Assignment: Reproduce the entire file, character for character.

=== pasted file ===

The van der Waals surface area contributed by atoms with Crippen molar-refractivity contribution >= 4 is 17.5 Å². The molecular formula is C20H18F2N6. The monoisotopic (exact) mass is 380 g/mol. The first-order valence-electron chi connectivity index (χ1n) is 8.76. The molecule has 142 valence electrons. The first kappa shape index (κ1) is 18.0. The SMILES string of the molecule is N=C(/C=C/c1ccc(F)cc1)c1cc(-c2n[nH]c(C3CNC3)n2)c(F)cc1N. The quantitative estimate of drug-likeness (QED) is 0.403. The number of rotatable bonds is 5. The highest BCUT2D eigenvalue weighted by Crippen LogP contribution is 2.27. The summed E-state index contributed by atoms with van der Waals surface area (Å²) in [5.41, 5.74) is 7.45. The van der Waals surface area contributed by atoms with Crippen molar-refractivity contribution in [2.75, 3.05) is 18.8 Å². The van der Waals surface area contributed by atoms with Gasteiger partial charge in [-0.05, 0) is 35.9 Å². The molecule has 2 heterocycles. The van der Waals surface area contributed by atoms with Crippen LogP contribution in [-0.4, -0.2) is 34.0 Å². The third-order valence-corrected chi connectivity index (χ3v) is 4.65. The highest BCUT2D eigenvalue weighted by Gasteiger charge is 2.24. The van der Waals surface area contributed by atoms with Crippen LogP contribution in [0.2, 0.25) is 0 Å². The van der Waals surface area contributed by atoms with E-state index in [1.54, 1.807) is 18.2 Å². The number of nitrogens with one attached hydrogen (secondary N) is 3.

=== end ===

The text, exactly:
The van der Waals surface area contributed by atoms with Crippen molar-refractivity contribution >= 4 is 17.5 Å². The molecular formula is C20H18F2N6. The monoisotopic (exact) mass is 380 g/mol. The first-order valence-electron chi connectivity index (χ1n) is 8.76. The molecule has 142 valence electrons. The first kappa shape index (κ1) is 18.0. The SMILES string of the molecule is N=C(/C=C/c1ccc(F)cc1)c1cc(-c2n[nH]c(C3CNC3)n2)c(F)cc1N. The quantitative estimate of drug-likeness (QED) is 0.403. The number of rotatable bonds is 5. The highest BCUT2D eigenvalue weighted by Crippen LogP contribution is 2.27. The summed E-state index contributed by atoms with van der Waals surface area (Å²) in [5.41, 5.74) is 7.45. The van der Waals surface area contributed by atoms with Crippen molar-refractivity contribution in [2.75, 3.05) is 18.8 Å². The van der Waals surface area contributed by atoms with Gasteiger partial charge in [-0.05, 0) is 35.9 Å². The molecule has 2 heterocycles. The van der Waals surface area contributed by atoms with Crippen LogP contribution in [-0.4, -0.2) is 34.0 Å². The third-order valence-corrected chi connectivity index (χ3v) is 4.65. The highest BCUT2D eigenvalue weighted by Gasteiger charge is 2.24. The van der Waals surface area contributed by atoms with Crippen LogP contribution in [0.2, 0.25) is 0 Å². The van der Waals surface area contributed by atoms with E-state index in [1.54, 1.807) is 18.2 Å². The number of nitrogens with one attached hydrogen (secondary N) is 3.